The U.S. and Wyoming flags. (Staplegunther at English Wikipedia)

Wyoming Judiciary Committee lawmakers agreed Monday that the Legislature should wait for a pending federal court case to run its course before weighing in on corner crossing.

 A Carbon County Circuit Court jury last month found four Missouri hunters not guilty of criminal trespass for corner crossing in 2021. But the owner of the ranch neighboring the public land where they hunted filed a separate civil suit that’s now pending in U.S. District Court.

Corner crossing is the act of stepping kitty-corner from one parcel of public property to another — without touching private land — where land ownership is arranged in a checkerboard pattern of alternating public and private property.

The committee listed trespass as its top priority before the next legislative session convenes early in 2023. Despite enormous interest in corner crossing and the conflicts it presents between access to public land and private property rights, the committee believed any effort to address the issue at the state level would be premature.

“I think we’ll get an answer from our federal court here shortly … a year from now most likely.”

Rep. Barry Crago

“It’s not a topic we’re taking up,” committee co-chairman Rep. Jared Olsen (R-Cheyenne) said at the meeting in Lander.

The not-guilty verdict in the trespass case under Wyoming law does not set a precedent, attorneys have said, but the federal case could. A federal decision could have implications for access to 8.3 million acres of public land in the West — 2.44 million acres in Wyoming alone — that are considered “corner-locked” by any interpretation that corner crossing is illegal.

Court decision a year out

Apparently, no laws — federal or state — today explicitly allow or prohibit corner crossing. Because of the pending federal case, which would have implications for any Wyoming law regarding corner crossing, the state should keep its powder dry, Rep. Barry Crago (R-Buffalo) suggested.

He received “thousands of emails” last legislative session when he proposed a bill that, although not intended to address corner crossing, could have impacted trespass enforcement of the practice, he said.

“I don’t think that’s something we [as a Legislature] can fix,” he said of the corner-crossing gray area. “I think the courts are going to have to decide that … whether it’s a takings case or prohibiting access to federal lands, or public lands, etc.”

Barry Crago (LSO)

One committee member suggested Wyoming stake out its position for the federal court and pass a corner crossing law.

“Would it not be beneficial for there to be statutory language in place that says where the Legislature comes down on this issue, one side or the [other]?” Rep. Art Washut (R-Casper) asked the committee.

That might not be helpful, Crago said.

“Unconstitutional is unconstitutional,” Crago said of a federal court decision that will be made regardless of state law. “I think we’ll get an answer from our federal court here shortly … a year from now most likely.”

In the overall scheme of things, “that’s pretty quick” he said. “I would say we wait and see what the court decides, and then maybe move forward.”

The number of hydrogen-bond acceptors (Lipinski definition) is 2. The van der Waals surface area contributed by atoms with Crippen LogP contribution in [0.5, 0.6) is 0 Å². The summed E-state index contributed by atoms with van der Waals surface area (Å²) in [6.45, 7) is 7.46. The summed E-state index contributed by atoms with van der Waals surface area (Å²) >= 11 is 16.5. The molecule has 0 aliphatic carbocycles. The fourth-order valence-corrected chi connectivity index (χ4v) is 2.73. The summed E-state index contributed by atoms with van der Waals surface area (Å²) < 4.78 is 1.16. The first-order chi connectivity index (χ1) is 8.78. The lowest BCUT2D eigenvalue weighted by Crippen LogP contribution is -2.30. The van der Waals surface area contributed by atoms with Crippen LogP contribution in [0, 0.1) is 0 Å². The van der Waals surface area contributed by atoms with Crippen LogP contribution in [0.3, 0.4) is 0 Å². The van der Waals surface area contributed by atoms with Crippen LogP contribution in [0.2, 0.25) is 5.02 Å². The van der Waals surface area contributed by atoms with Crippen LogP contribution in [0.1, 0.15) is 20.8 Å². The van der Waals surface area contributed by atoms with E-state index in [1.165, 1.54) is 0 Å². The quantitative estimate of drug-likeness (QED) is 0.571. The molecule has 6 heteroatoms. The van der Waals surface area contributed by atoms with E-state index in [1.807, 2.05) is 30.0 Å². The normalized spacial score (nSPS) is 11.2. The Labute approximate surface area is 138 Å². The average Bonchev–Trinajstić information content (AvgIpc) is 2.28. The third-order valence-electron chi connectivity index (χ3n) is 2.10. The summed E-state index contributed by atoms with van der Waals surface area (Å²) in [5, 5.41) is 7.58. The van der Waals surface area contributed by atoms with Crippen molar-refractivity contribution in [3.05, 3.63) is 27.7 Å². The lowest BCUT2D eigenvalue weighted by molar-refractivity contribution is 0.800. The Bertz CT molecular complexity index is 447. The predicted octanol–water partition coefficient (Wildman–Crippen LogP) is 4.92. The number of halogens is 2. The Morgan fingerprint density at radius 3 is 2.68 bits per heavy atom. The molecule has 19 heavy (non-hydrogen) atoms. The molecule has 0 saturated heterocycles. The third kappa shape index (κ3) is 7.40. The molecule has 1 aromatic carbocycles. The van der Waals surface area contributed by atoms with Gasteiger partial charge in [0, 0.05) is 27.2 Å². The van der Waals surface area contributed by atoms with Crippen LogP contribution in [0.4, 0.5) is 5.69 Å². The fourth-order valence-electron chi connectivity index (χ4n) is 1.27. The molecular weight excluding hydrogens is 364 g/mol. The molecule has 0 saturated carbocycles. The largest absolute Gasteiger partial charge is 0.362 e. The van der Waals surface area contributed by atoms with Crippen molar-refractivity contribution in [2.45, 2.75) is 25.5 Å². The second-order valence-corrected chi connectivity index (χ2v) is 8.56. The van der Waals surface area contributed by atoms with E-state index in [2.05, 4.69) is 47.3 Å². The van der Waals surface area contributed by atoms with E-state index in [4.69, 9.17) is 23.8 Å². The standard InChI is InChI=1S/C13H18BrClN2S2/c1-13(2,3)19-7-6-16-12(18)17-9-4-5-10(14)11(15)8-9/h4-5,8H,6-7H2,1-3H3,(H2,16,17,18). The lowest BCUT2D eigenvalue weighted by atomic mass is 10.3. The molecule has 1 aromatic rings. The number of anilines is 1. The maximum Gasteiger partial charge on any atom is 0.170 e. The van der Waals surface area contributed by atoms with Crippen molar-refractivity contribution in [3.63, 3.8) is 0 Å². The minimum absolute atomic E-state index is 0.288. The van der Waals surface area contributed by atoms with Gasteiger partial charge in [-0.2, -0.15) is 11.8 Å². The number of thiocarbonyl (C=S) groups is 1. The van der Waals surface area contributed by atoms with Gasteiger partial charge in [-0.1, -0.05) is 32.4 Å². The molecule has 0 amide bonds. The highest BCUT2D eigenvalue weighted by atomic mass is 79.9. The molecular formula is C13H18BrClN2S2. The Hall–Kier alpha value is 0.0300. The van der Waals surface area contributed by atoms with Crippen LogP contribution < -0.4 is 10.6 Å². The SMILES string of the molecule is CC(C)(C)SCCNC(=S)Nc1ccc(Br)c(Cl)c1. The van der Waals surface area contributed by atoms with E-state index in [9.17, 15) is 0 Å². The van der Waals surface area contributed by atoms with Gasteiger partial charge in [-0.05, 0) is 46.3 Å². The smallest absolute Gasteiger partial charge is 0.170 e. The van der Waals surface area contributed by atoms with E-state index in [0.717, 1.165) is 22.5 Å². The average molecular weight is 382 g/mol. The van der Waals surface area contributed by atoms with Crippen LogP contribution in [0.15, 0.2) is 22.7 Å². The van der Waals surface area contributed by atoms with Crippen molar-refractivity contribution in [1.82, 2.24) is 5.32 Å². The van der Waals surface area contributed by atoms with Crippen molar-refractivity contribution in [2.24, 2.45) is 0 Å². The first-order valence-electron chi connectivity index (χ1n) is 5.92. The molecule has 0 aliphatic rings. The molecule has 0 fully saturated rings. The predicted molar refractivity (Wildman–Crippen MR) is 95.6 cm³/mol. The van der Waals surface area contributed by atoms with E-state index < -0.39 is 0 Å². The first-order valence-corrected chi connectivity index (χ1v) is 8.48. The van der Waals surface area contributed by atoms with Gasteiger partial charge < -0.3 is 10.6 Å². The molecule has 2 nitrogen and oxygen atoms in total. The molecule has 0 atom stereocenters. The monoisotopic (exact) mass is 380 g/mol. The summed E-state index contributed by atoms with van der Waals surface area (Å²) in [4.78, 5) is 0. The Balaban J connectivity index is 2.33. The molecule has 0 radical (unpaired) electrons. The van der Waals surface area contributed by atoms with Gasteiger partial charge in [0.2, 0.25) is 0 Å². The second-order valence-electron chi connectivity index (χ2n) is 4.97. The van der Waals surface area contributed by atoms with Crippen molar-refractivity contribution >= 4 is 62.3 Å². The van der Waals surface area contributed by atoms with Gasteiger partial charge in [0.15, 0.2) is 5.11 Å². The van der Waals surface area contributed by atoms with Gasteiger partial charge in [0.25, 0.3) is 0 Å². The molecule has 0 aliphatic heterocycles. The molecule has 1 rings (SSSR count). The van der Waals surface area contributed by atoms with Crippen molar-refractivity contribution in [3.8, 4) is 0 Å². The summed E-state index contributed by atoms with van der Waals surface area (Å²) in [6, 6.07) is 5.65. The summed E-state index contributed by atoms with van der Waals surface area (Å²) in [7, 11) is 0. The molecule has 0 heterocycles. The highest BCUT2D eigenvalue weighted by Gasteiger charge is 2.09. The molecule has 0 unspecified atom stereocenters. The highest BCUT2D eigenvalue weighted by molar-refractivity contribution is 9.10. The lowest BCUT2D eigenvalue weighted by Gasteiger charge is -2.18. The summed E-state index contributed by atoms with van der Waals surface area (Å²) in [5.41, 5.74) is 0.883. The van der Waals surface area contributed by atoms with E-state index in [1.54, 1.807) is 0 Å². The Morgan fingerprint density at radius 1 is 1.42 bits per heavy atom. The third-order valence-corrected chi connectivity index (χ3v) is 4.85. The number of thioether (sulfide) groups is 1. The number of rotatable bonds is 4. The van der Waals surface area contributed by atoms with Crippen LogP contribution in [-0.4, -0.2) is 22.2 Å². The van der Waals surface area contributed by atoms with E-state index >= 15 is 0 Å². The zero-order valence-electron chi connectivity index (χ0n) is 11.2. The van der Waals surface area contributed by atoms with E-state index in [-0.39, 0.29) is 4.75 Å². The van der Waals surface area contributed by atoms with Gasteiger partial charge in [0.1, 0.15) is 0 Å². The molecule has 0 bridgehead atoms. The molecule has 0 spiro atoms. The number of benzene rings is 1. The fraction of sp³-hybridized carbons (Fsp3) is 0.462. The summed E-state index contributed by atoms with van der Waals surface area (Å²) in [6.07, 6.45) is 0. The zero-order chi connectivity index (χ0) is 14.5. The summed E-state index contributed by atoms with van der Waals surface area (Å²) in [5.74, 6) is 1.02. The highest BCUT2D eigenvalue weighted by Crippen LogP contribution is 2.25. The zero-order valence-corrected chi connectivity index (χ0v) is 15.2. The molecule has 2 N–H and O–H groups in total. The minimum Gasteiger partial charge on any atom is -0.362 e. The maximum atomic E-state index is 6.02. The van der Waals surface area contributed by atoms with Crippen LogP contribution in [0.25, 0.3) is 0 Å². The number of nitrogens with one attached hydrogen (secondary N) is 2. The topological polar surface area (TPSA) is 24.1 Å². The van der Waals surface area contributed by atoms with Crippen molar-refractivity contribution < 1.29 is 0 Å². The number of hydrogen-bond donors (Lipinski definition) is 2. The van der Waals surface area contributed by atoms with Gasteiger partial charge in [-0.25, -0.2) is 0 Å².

Last session Crago proposed a measure he said was designed to help stop trespassing to collect shed antlers in cases where trespassers found that paying a fine was tolerable considering the bounty the antlers would bring. He agreed his wording in the bill was flawed. The Legislature did not act on it.

Crago will work with the Legislative Service Office on a new draft measure with clearer language, the committee agreed.

Meantime committee members asked for several draft bills to address the use of drones relating to trespass, security at jails and prisons, voyeurism and other topics. Co-chairman Olsen separated the issues as best he could during the three-hour session.

“I think that’s more helpful for the public listening — and bless the hearts of our journalists who are trying to report on this,” he said of the committee’s agenda. “If we’re talking about corner crossing one second and then a minute later, we’re talking about drones, I don’t want any of that to be confused on what the Legislature is or isn’t talking about or is or isn’t doing.”

Angus M. Thuermer Jr. is the natural resources reporter for WyoFile. He is a veteran Wyoming reporter and editor with more than 35 years experience in Wyoming. Contact him at or (307)...

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  1. I just don’t get it. Is everyone just ignoring the 1885 federal law? Most politicians and lawyers say this is a gray area. What is the gray area here? Federal law says all will have free access to public land, and the law does not say the crossing has to be on a corner. Why do private land owners who share corners with public land say the corner is their space? The public land owners could say the corner is their space. I could say that the reason private land owners want to say it is all their space is because they are being selfish and unreasonable, and they wish the existing federal law would just go away. All of you that say accessing public land is a gray area when private land meets public land at the corners are deliberately lying and being deceitful, and your words do not convey at all what the federal law says, but rather ignores it for your possible gain, and l say shame on you. It is all we have to do is follow the federal law and the gray area is already solved. I say again , shame on you all.